Take a Trek

Day 25: Everywhere and Nowhere

Rainbow Bridge to Silverwood Lake

Miles: 310-330 (20)

It’s hard to explain what this experience is doing to me. I want to burn everything that I own, melt into a puddle, and get slurped up by the universe. I want to be everywhere and nowhere within the same moment. I need to go home–I’m already there. 

I carry on through the canyon for most of the morning–the river below me shrinks to a stream, then a tickle. As I reach it’s end, the rock walls and boulders around me become more and more littered with the graffiti left behind by day hikers who travel here and linger in the chilled pools of water that this place provides. “Graffiti is not a crime,” one of the rocks sloppily displays. Twenty yards later, I pass a swastika. Everywhere and nowhere, I think to myself.

It’s late morning, and the trail spits me out into a dusty trailhead parking lot. There’s an old truck here with a camper resting on it’s back. Blue lawn chairs are scattered about, several of them filled with hikers. A strangly man introduces himself as Coppertone, then invites me to take a seat next to a box of cookies while he fixes a root beer float. The camper that he serves treats out of is his home, something that he constructed after his own PCT hike a few years ago. His enthusiasm for trail angeling reminds me of a jubilant old lady on Halloween, excited for the newest round of trick or treaters.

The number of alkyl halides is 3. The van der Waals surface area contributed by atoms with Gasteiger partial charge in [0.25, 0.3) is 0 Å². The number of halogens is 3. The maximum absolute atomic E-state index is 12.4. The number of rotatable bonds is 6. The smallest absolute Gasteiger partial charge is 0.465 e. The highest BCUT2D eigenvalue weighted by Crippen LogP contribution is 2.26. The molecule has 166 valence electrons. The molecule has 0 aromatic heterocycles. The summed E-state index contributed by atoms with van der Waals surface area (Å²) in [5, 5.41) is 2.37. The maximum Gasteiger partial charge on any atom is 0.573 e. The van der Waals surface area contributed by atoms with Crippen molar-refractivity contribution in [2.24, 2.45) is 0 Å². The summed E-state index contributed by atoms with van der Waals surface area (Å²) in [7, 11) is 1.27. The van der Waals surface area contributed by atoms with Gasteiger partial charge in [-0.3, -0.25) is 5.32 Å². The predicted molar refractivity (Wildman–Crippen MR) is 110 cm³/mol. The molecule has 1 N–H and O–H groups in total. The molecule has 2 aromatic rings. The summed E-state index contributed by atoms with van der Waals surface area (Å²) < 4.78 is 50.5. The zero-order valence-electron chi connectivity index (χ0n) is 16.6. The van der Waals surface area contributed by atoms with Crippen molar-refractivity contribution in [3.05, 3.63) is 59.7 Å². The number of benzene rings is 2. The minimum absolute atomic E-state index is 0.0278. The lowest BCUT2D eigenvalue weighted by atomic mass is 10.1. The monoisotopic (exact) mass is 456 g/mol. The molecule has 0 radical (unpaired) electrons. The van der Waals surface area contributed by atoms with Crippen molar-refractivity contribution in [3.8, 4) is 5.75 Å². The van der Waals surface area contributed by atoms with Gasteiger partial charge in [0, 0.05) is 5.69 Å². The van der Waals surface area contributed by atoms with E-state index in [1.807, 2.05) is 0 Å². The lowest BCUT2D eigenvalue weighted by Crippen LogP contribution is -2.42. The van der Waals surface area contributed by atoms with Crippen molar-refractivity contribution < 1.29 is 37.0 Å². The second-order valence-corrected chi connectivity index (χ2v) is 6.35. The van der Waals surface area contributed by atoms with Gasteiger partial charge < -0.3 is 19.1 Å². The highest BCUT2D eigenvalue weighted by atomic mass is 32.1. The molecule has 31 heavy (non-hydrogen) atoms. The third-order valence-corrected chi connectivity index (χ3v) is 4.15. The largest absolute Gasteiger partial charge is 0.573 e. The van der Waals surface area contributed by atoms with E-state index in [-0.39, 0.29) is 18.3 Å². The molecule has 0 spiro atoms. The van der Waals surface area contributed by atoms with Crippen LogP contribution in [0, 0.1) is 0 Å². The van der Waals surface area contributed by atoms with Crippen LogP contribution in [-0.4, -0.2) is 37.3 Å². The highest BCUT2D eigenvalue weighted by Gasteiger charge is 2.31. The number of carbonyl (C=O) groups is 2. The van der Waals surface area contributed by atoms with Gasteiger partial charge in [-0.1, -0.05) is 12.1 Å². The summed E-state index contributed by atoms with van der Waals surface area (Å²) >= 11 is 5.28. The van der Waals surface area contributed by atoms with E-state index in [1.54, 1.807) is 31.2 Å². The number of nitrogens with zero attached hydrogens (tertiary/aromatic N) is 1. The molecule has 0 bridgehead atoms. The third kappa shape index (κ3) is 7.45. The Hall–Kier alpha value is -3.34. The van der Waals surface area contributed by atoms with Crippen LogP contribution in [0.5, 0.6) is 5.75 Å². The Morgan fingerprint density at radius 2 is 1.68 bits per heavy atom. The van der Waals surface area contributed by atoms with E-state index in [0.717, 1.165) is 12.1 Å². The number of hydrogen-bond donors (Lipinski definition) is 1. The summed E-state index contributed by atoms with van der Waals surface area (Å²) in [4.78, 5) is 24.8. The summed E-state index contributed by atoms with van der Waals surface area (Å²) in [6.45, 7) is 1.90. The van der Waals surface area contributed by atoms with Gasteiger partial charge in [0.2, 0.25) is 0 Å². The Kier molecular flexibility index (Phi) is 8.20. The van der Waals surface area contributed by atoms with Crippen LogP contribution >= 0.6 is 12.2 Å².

Dutchess, Root beer floats, and Coppertone

 
I lick the edges of my cup clean, extend my gratitude, and waddle back into the dry, dusty, afternoon. I ride Copoertone’s sugar high, until my gallop turns to a slog. I unfold my foam sleeping pad under a tree, nibble on trail mix and examine the quarter-sized blisters on the outside of my heals. My right pinky toe is shedding a layer of skin, disintegrating into the sock that it lives inside of. Dutchess and her younger sister, Gumdrop, join me towards the end of my siesta. The siblings from Minnisota are bubbly, quirky, good company. This is the first time I’ve mingled with them and we all have a good laugh when another hiker named Unicorn and her dog Charlie come along and inform us that we’re sitting beneath poison oak.  

Charlie and the Unicorn